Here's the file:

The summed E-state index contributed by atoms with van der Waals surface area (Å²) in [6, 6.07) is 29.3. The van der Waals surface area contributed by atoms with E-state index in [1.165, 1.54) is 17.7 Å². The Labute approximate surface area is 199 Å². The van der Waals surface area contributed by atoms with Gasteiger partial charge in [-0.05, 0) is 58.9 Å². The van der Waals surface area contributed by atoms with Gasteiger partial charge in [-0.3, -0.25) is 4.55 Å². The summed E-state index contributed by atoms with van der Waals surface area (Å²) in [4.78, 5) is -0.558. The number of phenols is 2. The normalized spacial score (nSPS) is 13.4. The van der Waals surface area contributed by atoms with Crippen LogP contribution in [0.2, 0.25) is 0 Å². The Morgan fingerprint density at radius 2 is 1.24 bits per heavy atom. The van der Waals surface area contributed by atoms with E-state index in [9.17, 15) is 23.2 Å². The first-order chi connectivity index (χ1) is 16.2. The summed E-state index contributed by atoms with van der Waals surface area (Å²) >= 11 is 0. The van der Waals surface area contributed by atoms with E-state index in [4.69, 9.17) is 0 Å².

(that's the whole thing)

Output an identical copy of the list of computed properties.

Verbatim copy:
The summed E-state index contributed by atoms with van der Waals surface area (Å²) in [6, 6.07) is 29.3. The van der Waals surface area contributed by atoms with E-state index in [1.165, 1.54) is 17.7 Å². The Labute approximate surface area is 199 Å². The van der Waals surface area contributed by atoms with Gasteiger partial charge in [-0.05, 0) is 58.9 Å². The van der Waals surface area contributed by atoms with Gasteiger partial charge in [-0.3, -0.25) is 4.55 Å². The summed E-state index contributed by atoms with van der Waals surface area (Å²) in [4.78, 5) is -0.558. The number of phenols is 2. The normalized spacial score (nSPS) is 13.4. The van der Waals surface area contributed by atoms with Crippen LogP contribution in [0.2, 0.25) is 0 Å². The Morgan fingerprint density at radius 2 is 1.24 bits per heavy atom. The van der Waals surface area contributed by atoms with E-state index in [9.17, 15) is 23.2 Å². The first-order chi connectivity index (χ1) is 16.2. The summed E-state index contributed by atoms with van der Waals surface area (Å²) >= 11 is 0. The van der Waals surface area contributed by atoms with E-state index in [4.69, 9.17) is 0 Å².